Despite scoring fewer points Sunday than in any home game since the 2010 regular season finale, the Saints saw one huge positive offensively in their 20-9 victory against Minnesota.
They started fast and finished strong.
New Orleans scored touchdowns on its first two possessions, facing only one third down on each of them.
The Saints drove 90 yards for a touchdown on their second-to-last possession and ate up the final 6:58 the next time they had the ball, picking up five first downs.
“Those are two things we talk a lot about,” tackle Zach Strief said. “We certainly are proud of how we responded at the end. It’s good to finish with the offense on the field, something that maybe in the past we haven’t been so good at.”
Last year, the Saints went three-and-out twice in a row in the fourth quarter while protecting a 13-10 lead against Carolina. The Panthers scored a late touchdown that cost New Orleans the NFC South title.
Earlier in the season, the Saints went three-and-out twice in a row with a 27-23 lead against New England. The Patriots scored a touchdown with five seconds left to win.
“Look, that’s pretty significant when you can burn up five, six minutes like that and end the game taking a knee,” Saints coach Sean Payton said. “It’s something we’ve been working on.”
Forcing more turnovers was a huge priority for the Saints after they finished fourth-to-last in the NFL with 19 takeaways in 2013.
They have not achieved the desired results yet. The Vikings had zero turnovers, leaving the Saints with one takeaway in three games. That one came in the season opener, when safety Jairus Byrd stripped Atlanta wide receiver Julio Jones and Corey White recovered it.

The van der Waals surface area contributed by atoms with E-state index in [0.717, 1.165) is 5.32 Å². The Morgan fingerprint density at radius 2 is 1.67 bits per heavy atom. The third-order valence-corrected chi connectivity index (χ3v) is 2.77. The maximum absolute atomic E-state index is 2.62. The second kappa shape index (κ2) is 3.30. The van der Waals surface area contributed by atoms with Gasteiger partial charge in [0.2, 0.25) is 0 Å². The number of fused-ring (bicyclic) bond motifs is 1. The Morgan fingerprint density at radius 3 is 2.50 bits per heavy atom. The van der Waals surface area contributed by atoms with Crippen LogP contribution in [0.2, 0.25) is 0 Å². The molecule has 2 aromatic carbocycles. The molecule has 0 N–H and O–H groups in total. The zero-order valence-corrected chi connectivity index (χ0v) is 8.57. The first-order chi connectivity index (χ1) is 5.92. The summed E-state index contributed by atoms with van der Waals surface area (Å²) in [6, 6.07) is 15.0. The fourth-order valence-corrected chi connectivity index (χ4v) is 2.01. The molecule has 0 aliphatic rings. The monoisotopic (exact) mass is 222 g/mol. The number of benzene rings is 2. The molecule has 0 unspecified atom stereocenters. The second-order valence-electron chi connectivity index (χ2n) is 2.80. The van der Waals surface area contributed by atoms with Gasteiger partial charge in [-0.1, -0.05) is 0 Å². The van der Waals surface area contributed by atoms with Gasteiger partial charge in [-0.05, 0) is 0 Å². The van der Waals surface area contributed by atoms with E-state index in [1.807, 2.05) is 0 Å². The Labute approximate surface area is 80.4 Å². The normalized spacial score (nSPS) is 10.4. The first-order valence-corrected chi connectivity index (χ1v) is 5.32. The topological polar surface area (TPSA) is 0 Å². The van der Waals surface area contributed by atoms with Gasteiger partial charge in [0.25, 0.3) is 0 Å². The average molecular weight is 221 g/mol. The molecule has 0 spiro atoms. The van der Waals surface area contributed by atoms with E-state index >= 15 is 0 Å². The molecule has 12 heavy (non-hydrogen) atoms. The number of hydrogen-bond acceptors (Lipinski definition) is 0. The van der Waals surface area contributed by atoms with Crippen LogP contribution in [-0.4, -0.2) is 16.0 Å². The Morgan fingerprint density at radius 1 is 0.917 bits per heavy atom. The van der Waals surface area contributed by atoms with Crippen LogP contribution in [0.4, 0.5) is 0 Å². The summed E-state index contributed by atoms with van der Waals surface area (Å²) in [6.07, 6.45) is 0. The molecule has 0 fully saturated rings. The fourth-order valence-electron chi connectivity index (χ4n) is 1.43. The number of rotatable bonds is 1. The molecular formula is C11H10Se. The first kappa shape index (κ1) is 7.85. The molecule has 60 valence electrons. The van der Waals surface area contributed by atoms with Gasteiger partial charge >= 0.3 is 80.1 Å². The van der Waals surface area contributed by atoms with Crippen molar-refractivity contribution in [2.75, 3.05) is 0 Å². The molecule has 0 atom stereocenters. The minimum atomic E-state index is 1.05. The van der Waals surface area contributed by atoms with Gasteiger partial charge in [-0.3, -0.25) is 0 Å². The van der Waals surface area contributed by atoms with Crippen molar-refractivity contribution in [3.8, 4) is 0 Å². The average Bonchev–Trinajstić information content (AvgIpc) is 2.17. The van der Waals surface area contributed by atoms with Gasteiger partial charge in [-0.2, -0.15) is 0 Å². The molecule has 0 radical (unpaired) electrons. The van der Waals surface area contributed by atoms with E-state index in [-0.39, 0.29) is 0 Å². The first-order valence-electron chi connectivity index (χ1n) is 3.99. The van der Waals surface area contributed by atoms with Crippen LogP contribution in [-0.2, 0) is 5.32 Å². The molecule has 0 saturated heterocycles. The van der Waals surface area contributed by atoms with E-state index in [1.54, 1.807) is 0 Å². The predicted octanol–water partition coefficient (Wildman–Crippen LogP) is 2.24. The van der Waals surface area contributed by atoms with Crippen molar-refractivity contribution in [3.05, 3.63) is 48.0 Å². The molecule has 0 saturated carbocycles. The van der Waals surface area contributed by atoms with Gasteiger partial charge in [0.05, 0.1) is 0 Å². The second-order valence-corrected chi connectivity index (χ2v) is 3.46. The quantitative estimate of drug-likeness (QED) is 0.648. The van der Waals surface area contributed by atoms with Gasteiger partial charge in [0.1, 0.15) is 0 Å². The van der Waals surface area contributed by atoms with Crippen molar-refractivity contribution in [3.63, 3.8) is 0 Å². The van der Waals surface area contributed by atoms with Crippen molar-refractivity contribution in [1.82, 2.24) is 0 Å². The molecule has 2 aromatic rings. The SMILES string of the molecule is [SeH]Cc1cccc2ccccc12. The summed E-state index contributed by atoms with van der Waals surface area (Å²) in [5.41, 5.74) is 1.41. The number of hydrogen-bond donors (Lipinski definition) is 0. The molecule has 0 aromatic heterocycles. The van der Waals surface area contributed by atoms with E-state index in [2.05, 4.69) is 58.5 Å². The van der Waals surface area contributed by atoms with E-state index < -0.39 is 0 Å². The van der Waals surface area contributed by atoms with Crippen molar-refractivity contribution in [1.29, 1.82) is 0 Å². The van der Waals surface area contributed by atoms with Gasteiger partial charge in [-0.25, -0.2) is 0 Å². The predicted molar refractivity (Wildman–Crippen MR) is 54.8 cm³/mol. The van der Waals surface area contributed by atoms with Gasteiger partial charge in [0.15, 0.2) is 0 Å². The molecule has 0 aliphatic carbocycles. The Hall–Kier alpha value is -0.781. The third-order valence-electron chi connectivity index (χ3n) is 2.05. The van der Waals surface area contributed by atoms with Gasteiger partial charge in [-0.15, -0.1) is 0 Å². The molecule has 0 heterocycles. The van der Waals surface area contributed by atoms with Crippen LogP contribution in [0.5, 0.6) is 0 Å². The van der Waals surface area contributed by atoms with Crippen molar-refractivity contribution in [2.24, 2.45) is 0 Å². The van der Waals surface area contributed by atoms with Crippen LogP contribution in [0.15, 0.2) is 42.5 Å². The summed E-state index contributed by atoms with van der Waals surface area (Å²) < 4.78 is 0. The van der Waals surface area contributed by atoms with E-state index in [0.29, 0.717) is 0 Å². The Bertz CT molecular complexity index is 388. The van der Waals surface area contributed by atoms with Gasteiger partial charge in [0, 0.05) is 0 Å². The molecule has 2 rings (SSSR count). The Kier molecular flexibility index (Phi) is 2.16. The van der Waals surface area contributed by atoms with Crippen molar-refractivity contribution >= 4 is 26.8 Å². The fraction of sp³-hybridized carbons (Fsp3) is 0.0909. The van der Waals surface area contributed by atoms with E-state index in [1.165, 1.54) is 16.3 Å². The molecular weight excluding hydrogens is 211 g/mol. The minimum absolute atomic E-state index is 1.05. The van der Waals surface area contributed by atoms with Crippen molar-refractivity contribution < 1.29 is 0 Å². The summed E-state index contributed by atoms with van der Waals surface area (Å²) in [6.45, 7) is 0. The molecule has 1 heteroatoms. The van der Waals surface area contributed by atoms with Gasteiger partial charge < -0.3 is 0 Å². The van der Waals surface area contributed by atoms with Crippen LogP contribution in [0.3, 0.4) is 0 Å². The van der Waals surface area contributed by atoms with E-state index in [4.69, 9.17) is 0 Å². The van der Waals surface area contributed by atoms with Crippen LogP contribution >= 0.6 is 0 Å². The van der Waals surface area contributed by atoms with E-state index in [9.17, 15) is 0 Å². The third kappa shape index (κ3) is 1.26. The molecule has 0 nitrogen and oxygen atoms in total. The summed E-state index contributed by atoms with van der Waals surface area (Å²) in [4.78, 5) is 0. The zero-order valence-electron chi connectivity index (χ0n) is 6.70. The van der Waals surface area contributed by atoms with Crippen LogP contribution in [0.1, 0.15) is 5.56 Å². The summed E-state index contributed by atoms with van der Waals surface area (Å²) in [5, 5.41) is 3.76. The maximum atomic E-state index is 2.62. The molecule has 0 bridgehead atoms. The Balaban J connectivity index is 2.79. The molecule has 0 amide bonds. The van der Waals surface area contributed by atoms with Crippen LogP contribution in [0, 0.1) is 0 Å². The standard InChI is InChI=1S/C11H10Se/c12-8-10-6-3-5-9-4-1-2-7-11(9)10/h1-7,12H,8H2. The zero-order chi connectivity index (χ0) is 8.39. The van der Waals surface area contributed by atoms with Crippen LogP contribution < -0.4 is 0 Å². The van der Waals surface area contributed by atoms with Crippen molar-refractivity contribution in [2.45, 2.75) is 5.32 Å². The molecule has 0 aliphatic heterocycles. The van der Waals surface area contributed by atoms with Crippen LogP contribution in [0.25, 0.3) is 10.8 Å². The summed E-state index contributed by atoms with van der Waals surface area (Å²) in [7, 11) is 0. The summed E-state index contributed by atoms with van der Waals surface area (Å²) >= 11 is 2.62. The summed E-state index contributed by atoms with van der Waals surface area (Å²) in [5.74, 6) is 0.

“We have to come together as a unit and figure out how we’re going to get takeaways,” Byrd said. “Things aren’t gonna just be easy where, ‘Here’s a ball.’ They don’t come like that.”
The Saints signed Byrd in the offseason in part because he had 22 interceptions in five years with Buffalo. At this point, though, former Saints Malcolm Jenkins (two) and Roman Harper (one) have combined for three more interceptions than New Orleans as a team.
“They’re (turnovers) coming,” safety Kenny Vaccaro said. “I’m not really worried about that. We brought in a guy (Byrd) who leads the league in turnovers the last five years. He’s not going to just not get turnovers anymore. We constantly stress it. They’re coming.”
After two quiet games, defensive end Cameron Jordan registered his first sack of the year in the fourth quarter, getting to Vikings quarterback Teddy Bridgewater.
Asked Monday if the sacks were going to come in bunches from this point on, Jordan lamented one that got away two plays later.
“I thought they were going to come in bunches on that whole series,” he said. “I thought I had another one two plays later, and I did not. Bridgewater moved really well, and I didn’t know he was quick like that. I underestimated him a little bit speedwise.”
The Saints sacked Bridgewater twice, but the other one came when he tripped over an offensive lineman’s foot as he eluded linebacker Junior Galette.
The Saints were not about to apologize for letting Minnesota hang around until the fourth quarter despite the absence of running back Adrian Peterson.
“Winning by double digits in the NFL, we’ll take it every time,” Strief said. “Whether people feel that it’s ugly or we’re supposed to blow everybody out at home or whatever, that’s fine. The way the win came was good for us.”
The difference between starting 0-3 and 1-2 was palpable.
“Everything’s better when you win,” Vaccaro said. “Twitter’s a little easier to get on. Y’all are asking better questions. You can hold your head high when you’re in public. That’s the way it goes.”
The Saints-Vikings game was the only the third one in the NFL this year without a turnover. … Payton said linebacker Ramon Humber, who had three tackles and a deflection in relief of the injured David Hawthorne, graded out well. … Payton praised demoted cornerback Patrick Robinson for his kick coverage. Robinson made two tackles on special teams.